Parking tax at 50%? That's a lot like sinful, experts say
The plan might backfire, the parking authorities and others say.
PITTSBURGH (AP) -- By raising its parking tax to 50 percent, Pittsburgh may be sending commuters and others an undesirable message -- that it's sinful to park downtown.
In Pennsylvania, only alcohol, which is taxed at 60 percent of its wholesale cost, and cigarettes, which are taxed at 50 percent before sales taxes are added, are taxed at a higher rate than parking in a Pittsburgh lot will be on Feb. 1, when the new law takes effect. The current parking tax rate, 31 percent, is already the highest in the nation.
Robert Strauss, economist at Carnegie Mellon University, said so-called sin taxes on alcohol and tobacco are generally effective because the demand for those products usually doesn't go down even when the price goes up.
"The difference is that people will give up parking before they give up cigarettes and alcohol," said Merrill Stabile, president of Alco Parking, which operates lots in the city's Strip District and North Side.
City Council approved the parking tax increase earlier this month to help offset a projected $42 million budget deficit because it was a readily available income stream and because city officials believe that commuters who work in the city ought to pay more for city services.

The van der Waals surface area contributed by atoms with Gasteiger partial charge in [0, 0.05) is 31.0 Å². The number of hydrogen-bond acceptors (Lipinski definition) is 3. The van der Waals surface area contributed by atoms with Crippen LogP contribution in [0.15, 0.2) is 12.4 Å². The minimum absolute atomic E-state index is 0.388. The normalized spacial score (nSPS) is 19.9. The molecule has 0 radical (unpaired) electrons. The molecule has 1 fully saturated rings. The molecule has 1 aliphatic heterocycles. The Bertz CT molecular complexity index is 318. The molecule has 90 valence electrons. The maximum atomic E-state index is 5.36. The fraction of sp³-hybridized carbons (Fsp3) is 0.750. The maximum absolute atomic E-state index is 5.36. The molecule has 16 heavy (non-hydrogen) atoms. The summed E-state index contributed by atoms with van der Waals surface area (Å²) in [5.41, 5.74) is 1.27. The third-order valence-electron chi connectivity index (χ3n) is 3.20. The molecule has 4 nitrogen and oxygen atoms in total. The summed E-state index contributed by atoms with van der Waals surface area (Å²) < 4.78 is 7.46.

But Steve Irwin, chairman of the Pittsburgh Parking Authority, said its customers are roughly half city residents and half suburban commuters. Irwin told the Pittsburgh Post-Gazette for Wednesday's editions that he fears that workers may start to abandon city parking lots.
Strauss said that sin taxes can cause people to change their behaviors if the financial discomfort outweighs their addiction.
"Cigarette taxes really affect young people who are not addicted to smoking," Strauss said. "The adult population keeps buying."
Irwin said that Pittsburgh's parking operators might be blessed, in a way, that people haven't become as accustomed to mass transit as they are in larger cities like New York or Philadelphia.
"We haven't made the investment to switch overnight to a New York model where people are accustomed to living without cars," Irwin said. Unless than happens, many people will likely be content to pay for their parking habit, he said.
Stabile said Alco will try to combat the parking tax by raising its rates only in lots that are very popular. Alco will keep its rates steady in those lots that have many vacancies and try to drum up more business before increasing fees in those lots, he said.
Strauss said the best barometer of whether the higher parking tax causes people to kick their commuting habits will be at year's end.
"In the extreme short run, people will complain but not change their behavior," Strauss said. "But when those annual leases come due, you will find people re-evaluating and making changes."